The return of the winter rains have occurred in Salem, Oregon. Although our wonderful indian summer was enjoyable, it prolonged my inability to find leaks effectively.
Now that a sufficient soaking rain has occurred I can once again find leaks that are not readily visible.
Check out this skylight I inspected recently:
Looks good right?
The visible surface of the drywall appeared to be just fine with no stains or bubbles or any tell tale signs of problems. Thank goodness I have a highly advanced thermal camera:
Those blue areas are current moisture
I am sad to see the sunshine go away but my effectiveness as a home inspector just went up a few notches!
Siding systems are continually evolving, changing and sometimes improving as new materials are developed and new understandings in building envelopes are improved.
We are always looking for the sidings that need less maintenance, are inexpensive and, are easy to install with very little instruction. Those three attributes fuel the evolution of sidings and over the years some have been great and some have not been so good. In the last 20 years there has been a siding that has worked well in other parts of the country but has failed so consistently in the northwest it has actually been banned in Oregon! This wonderful siding is very adept at allowing water into the wall cavity while appearing visually good.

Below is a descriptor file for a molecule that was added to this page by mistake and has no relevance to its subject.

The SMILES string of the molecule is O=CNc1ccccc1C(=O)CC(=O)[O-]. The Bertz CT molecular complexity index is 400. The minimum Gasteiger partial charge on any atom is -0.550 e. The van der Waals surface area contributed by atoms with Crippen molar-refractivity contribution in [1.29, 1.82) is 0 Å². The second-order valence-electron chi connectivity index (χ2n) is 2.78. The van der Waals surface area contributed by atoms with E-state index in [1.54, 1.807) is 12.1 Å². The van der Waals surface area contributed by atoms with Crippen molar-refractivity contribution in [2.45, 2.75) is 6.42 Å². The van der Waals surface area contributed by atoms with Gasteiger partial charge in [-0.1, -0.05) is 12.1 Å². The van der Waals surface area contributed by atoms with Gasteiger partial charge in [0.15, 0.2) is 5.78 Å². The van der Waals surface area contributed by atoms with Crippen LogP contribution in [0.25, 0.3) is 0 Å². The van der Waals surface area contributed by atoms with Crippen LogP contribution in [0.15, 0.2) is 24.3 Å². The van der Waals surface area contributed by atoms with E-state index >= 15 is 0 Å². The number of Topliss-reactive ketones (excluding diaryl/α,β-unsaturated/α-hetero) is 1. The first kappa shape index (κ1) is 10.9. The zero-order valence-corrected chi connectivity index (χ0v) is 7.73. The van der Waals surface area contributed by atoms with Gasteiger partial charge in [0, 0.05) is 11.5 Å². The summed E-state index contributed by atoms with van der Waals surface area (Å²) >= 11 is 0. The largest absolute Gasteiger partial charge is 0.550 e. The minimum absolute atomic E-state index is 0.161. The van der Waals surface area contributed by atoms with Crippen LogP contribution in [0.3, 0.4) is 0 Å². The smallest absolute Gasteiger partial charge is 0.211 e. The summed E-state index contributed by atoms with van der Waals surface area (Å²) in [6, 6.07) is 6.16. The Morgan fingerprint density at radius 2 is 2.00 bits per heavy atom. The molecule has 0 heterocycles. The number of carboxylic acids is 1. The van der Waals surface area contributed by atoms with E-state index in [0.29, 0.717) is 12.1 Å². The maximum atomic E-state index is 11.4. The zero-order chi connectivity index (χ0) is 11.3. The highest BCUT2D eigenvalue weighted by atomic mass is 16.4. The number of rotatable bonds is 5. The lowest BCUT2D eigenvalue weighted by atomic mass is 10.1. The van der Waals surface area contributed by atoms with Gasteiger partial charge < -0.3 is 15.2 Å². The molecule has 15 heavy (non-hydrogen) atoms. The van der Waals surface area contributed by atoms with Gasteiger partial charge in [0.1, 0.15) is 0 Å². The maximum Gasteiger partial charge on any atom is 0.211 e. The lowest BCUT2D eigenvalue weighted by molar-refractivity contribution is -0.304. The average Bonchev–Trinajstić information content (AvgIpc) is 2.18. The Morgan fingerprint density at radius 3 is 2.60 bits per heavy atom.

Synthetic stucco, Exterior Insulating Finishing Systems (EIFS), or even by the brand name “Dry-vit.”
Like most siding systems the problems arise with poor installation. Lack of proper installation training appears to be at the heart of the problems with EIFS. If EIFS is installed precisely and maintained aggressively, it can shed water properly.
Perfect installation is very rare. So rare, that I have only seen one home that had a proper EIFS installation and the home had just undergone a $100,000+ insurance claim siding remodel that involved forensic siding specialists!
If you are going to buy a home that is covered in EIFS you should plan on having an inspection that will include invasive probing. The foam boards that make up the substrate can be a very clever thermal barrier…
EIFS is still allowed on commercial buildings and on a recent inspection in Salem, my clients did not negotiate for invasive probing and thankfully the pictures that the thermal camera captured made the total replacement of the siding a compelling option:
Can you tell me how to find, how to find a roof leak ……..
While most people complain about our recent downpours they have been providing me with much-needed rain to make leaks light up. One of the biggest benefits having a thermal image camera is the ability to see things you can’t see with your visual senses. A recent inspection on a home on Sesame Street and no I don’t need you to tell me how to get there, I found a leak that wasn’t showing through the finished surfaces yet….
Although advanced in age the surface of the roof did appear to be satisfactory. On initial scans from the kitchen and family room there did appear to be an interesting cool spot in the family room and upon further investigation this cool spot did in fact turn out to be a current wet spot. This was roof leak.